There are two main reasons for this phenomenon. First of all the U.S has highly favorable patent laws toward these drug companies, prohibiting normal market competition for long periods of time. These monopolies allow manufacturers to charge several hundred percent above (world) market prices. (Dean Baker and Noriko Chatani) Some pharmaceutical companies have even been accused of delaying generic drug patents through litigation, even bribery in order to keep their drug prices high. It encourages a behavior of rent seekers.
For the now we feel that the pharmaceutical industry is greatly affected by the economic force as people have more spendable income and will be more likely to purchase brand name drugs. As income dwindles, some poor individuals may be unable to purchase even generic drugs. Within the next three to five years since we are coming out of a recession, we will see consumer spending increase and the demand for the highest quality of medicines increase. The economic force will greatly impact the pharmaceutical industry for some time. The next force of the macro environment is the social force.
PROBLEM STATEMENT Teva Pharmaceuticals, the firs multinational pharmaceutical company of Israel had become a successful global giant in the industry of generic drugs. After experiencing a long period of success and growth in the generic drug industry against some big western pharmaceuticals the company had acquired many well known pharmaceutical companies and had achieved its goal of 1 billion dollar theory seemed to be in troubles in building a new strategy and vision to compete with the rapidly growing generic industry. They confronted two big issues as key hurdles in their way. Many new players entered to the market copying the same techniques for growth like Teva to capture a significant market share by offering low prices due to their low cost strategies. The entry of these players made the industry intense with tough competition, low profit margins and collapsed prices.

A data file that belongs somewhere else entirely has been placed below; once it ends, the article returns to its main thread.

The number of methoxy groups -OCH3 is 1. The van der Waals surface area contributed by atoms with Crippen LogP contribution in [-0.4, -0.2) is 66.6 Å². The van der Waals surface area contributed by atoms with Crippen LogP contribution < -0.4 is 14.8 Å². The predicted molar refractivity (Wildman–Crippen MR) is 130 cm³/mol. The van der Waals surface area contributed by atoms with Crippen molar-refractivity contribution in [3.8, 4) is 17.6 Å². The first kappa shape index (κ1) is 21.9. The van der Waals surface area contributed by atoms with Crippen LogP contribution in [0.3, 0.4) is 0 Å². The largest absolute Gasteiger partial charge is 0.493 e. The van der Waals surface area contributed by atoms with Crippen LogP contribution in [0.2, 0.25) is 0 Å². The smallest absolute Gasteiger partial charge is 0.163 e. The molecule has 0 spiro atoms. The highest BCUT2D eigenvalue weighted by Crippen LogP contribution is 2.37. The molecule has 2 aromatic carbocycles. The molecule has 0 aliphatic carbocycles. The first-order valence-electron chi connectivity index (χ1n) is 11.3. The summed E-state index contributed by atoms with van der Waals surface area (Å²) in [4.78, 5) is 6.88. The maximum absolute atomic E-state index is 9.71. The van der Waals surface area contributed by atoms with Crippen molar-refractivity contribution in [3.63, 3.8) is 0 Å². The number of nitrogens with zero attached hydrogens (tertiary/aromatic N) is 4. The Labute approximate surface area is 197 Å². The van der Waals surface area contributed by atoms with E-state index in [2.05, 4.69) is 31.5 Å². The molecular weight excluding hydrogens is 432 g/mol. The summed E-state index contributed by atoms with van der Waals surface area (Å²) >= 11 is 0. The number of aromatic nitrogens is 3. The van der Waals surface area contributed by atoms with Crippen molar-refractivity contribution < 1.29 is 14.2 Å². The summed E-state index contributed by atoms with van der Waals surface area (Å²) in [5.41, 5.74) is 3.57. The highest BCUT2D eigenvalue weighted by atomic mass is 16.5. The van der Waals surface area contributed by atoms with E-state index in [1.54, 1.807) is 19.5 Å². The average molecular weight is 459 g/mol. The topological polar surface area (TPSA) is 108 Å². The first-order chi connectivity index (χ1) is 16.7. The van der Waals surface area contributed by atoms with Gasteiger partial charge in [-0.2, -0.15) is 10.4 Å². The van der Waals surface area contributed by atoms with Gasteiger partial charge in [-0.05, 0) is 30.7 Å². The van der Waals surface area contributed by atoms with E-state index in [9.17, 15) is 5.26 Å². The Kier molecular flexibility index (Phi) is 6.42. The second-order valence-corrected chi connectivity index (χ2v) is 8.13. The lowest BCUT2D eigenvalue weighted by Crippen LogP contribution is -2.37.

This book, Selling Sickness: How the World's Biggest Pharmaceutical Companies Are Turning Us All into Patients, shows how the expanding boundaries of illness and lowering the threshold of treatments is creating millions of new patients. As a direct outcome of this, billions of dollars worth of profits are going to pharmaceutical corporations. This change may revolutionize the health-care systems world wide. As more and more of everyday lives become medical, and people's perspectives are being skewed the drug industry becomes closer to the concept "selling to everyone". Selling Sickness reveals the marketing techniques of the world's biggest and most powerful drug companies.
The Application of iPSCs in the Pharmaceutical Industry The Crisis The pharmaceutical industry has been facing a major crisis over the past few years, predominately due to patent expirations and a decrease in pipeline production. Pharmaceutical companies need to find a way to sustain their profitability as patents on their blockbuster drugs expire. To put this in perspective, products such as Lipitor and Plavix generated $10.8 and $9.7 billion, respectively, in a single year for Pfizer and Bristol-Meyers Squibb (1). Once the patent for these drugs expired, there was a rapid decrease in revenue for these companies due to generic competition. These aren’t the only companies facing this issue, however, the entire industry copes with the loss of exclusivity once the patent for their product expires and generics become available.